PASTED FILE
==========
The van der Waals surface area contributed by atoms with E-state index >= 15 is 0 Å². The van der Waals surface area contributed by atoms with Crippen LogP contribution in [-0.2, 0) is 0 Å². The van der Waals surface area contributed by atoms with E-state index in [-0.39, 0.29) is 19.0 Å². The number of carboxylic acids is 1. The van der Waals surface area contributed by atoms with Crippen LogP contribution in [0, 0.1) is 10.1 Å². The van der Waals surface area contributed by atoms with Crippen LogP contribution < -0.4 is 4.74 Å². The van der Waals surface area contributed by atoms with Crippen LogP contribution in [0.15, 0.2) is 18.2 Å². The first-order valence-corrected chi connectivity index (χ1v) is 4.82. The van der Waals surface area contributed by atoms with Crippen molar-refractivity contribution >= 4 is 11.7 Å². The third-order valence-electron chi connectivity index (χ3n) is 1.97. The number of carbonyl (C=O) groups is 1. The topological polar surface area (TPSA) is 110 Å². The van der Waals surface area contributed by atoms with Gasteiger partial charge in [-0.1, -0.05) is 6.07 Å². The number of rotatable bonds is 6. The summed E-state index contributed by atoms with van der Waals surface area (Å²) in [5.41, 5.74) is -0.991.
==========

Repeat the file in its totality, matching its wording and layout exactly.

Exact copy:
The van der Waals surface area contributed by atoms with E-state index >= 15 is 0 Å². The van der Waals surface area contributed by atoms with Crippen LogP contribution in [-0.2, 0) is 0 Å². The van der Waals surface area contributed by atoms with E-state index in [-0.39, 0.29) is 19.0 Å². The number of carboxylic acids is 1. The van der Waals surface area contributed by atoms with Crippen LogP contribution in [0, 0.1) is 10.1 Å². The van der Waals surface area contributed by atoms with Crippen LogP contribution < -0.4 is 4.74 Å². The van der Waals surface area contributed by atoms with Crippen LogP contribution in [0.15, 0.2) is 18.2 Å². The first-order valence-corrected chi connectivity index (χ1v) is 4.82. The van der Waals surface area contributed by atoms with Crippen molar-refractivity contribution >= 4 is 11.7 Å². The third-order valence-electron chi connectivity index (χ3n) is 1.97. The number of carbonyl (C=O) groups is 1. The topological polar surface area (TPSA) is 110 Å². The van der Waals surface area contributed by atoms with Gasteiger partial charge in [-0.1, -0.05) is 6.07 Å². The number of rotatable bonds is 6. The summed E-state index contributed by atoms with van der Waals surface area (Å²) in [5.41, 5.74) is -0.991.